Last Updated 11/5/2019
Homeowners usually have overhead or underground powerlines that run through their property. In such cases, it usually means the utility company has an easement over the property. An easement gives the holder the right to use the property owned by someone else.
This article outlines the rights and obligations of utility companies and homeowners with respect to easements.
Creating a utility easement requires you to follow the same procedures as creating or transferring other property interests. This means the easement will usually require a written instrument, delivery, and a valid signature. Utility easements are usually created by conveying a deed, a contract or a will.
Easements can also be created through prescriptive use. Prescriptive easements are created when someone else adversely, and without the permission of the owner, uses the land for a continuous period of time.
Utility easements are usually created at the time the property was designed. You should, therefore, check if there is an easement on your property before you purchase it.
You can terminate your easement in several ways. Some of them include:
If there is an easement on your property, then you cannot interfere with it unless the easement is terminated. For instance, if there is an electric line that runs through your property, you cannot take it down.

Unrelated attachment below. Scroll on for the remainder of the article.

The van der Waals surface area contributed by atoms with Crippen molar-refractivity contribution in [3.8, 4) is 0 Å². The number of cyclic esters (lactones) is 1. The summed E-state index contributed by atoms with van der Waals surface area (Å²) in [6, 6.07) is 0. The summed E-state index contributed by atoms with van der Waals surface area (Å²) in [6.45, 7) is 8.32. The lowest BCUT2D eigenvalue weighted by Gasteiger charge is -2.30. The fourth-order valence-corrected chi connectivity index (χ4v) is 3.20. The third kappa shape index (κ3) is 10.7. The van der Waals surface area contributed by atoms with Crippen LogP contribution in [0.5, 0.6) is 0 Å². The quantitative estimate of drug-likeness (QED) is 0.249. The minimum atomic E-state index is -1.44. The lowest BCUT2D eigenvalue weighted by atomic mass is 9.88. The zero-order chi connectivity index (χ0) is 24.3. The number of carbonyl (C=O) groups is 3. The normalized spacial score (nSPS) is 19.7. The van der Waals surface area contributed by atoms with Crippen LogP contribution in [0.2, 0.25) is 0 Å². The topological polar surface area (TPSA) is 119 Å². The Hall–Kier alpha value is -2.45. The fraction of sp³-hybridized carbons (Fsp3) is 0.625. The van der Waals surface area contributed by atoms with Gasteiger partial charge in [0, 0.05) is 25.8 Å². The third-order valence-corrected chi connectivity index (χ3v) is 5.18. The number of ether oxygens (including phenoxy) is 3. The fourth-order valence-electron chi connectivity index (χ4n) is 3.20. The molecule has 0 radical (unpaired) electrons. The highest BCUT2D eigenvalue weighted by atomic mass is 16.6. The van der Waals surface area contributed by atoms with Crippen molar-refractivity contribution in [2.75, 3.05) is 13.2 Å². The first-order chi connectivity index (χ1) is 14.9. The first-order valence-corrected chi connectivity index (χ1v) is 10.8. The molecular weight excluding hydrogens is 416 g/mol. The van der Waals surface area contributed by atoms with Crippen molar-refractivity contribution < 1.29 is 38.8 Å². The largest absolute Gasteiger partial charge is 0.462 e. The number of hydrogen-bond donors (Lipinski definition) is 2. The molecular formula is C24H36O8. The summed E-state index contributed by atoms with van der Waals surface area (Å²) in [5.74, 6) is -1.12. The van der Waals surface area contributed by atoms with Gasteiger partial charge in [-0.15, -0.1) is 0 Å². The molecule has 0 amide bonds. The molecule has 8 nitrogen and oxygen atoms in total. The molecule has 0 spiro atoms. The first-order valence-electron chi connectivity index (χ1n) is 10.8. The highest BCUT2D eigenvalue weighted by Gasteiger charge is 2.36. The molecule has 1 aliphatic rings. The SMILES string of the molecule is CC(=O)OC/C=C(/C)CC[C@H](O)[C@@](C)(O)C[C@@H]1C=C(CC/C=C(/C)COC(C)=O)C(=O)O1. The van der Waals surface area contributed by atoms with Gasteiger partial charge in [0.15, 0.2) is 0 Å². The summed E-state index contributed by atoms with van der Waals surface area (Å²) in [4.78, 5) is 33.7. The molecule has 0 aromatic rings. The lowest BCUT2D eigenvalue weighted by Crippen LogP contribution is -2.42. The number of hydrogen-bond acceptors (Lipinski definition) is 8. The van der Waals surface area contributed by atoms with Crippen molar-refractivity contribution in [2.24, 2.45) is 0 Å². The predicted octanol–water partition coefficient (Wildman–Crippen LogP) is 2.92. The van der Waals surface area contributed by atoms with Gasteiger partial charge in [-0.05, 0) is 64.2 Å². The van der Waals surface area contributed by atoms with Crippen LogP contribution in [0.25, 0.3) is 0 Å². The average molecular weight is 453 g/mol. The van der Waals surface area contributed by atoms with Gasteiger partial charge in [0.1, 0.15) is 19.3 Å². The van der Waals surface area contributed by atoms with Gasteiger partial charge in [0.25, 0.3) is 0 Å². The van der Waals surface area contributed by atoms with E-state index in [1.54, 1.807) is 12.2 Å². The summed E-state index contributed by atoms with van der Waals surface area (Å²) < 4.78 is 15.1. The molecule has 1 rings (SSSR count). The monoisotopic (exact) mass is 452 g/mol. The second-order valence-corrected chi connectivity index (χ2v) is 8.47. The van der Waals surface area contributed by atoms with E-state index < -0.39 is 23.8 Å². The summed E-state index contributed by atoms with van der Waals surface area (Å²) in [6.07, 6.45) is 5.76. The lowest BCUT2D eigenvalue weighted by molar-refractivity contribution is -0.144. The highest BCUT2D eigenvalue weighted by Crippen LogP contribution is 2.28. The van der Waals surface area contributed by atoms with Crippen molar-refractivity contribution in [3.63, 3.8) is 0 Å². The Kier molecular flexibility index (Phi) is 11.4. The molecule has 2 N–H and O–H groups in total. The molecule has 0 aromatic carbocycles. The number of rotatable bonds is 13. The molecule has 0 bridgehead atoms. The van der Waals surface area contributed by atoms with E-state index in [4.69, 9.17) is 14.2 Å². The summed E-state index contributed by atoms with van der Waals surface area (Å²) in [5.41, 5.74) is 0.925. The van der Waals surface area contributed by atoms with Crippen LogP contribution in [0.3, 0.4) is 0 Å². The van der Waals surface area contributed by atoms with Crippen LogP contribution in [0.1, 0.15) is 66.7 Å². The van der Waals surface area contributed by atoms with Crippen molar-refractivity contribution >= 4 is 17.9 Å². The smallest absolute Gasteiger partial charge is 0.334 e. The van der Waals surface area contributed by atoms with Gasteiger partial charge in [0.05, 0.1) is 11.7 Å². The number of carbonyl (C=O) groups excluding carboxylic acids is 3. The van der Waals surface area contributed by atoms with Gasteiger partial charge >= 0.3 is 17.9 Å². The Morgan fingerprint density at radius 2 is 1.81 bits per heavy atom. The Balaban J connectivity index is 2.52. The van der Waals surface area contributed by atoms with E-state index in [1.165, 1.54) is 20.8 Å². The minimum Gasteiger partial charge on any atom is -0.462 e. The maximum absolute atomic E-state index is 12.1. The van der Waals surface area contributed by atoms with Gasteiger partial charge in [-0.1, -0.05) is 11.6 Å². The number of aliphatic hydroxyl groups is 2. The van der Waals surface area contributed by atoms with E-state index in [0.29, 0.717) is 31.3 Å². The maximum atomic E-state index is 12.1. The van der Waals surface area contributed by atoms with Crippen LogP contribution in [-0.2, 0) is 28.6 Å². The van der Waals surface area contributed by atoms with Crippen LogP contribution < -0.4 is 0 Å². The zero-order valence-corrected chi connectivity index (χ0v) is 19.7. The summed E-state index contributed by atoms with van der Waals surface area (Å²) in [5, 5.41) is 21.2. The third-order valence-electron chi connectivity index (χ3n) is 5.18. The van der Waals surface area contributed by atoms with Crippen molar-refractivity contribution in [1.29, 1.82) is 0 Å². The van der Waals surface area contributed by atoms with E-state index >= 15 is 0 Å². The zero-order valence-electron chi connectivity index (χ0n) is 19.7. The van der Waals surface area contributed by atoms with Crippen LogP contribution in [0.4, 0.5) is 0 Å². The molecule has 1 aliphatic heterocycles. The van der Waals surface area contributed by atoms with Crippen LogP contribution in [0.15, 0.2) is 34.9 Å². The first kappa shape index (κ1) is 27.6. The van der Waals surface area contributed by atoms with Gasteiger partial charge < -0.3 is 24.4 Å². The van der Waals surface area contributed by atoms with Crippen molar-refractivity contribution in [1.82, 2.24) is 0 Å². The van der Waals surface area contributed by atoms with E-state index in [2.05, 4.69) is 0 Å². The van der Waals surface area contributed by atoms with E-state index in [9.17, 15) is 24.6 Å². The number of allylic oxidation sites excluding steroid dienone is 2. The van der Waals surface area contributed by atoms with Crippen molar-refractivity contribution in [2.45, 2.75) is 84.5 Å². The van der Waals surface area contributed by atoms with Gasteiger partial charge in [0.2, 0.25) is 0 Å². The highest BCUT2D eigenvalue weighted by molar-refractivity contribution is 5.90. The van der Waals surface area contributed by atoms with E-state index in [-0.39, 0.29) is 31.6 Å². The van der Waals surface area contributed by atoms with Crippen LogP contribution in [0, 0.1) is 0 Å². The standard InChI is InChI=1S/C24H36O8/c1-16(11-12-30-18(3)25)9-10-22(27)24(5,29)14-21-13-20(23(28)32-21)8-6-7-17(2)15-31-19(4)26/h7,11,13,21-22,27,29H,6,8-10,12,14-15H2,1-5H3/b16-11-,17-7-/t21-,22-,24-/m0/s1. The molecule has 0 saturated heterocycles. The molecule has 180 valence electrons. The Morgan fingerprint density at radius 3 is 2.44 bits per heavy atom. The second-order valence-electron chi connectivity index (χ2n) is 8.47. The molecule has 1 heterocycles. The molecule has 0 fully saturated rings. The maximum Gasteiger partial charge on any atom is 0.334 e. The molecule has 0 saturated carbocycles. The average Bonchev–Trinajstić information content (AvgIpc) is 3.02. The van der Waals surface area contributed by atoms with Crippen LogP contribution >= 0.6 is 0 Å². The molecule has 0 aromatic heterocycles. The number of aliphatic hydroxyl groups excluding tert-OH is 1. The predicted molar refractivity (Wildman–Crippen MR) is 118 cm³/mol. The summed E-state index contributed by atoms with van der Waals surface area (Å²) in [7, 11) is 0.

If the utility company does not have an easement and is trespassing, you can file a trespass suit. However, you should make sure the utility company does not have an implied easement or an easement by prescriptive use.
In most cases, the abuse of an easement does not result in the easement being extinguished.
Property rights are complicated since there are many state and local laws and regulations you need to comply with. This is especially true with easements as their creation, transfer, and termination process is unique. If you have concerns about your easement or want to know more about the process, you should consider speaking to a real estate attorney.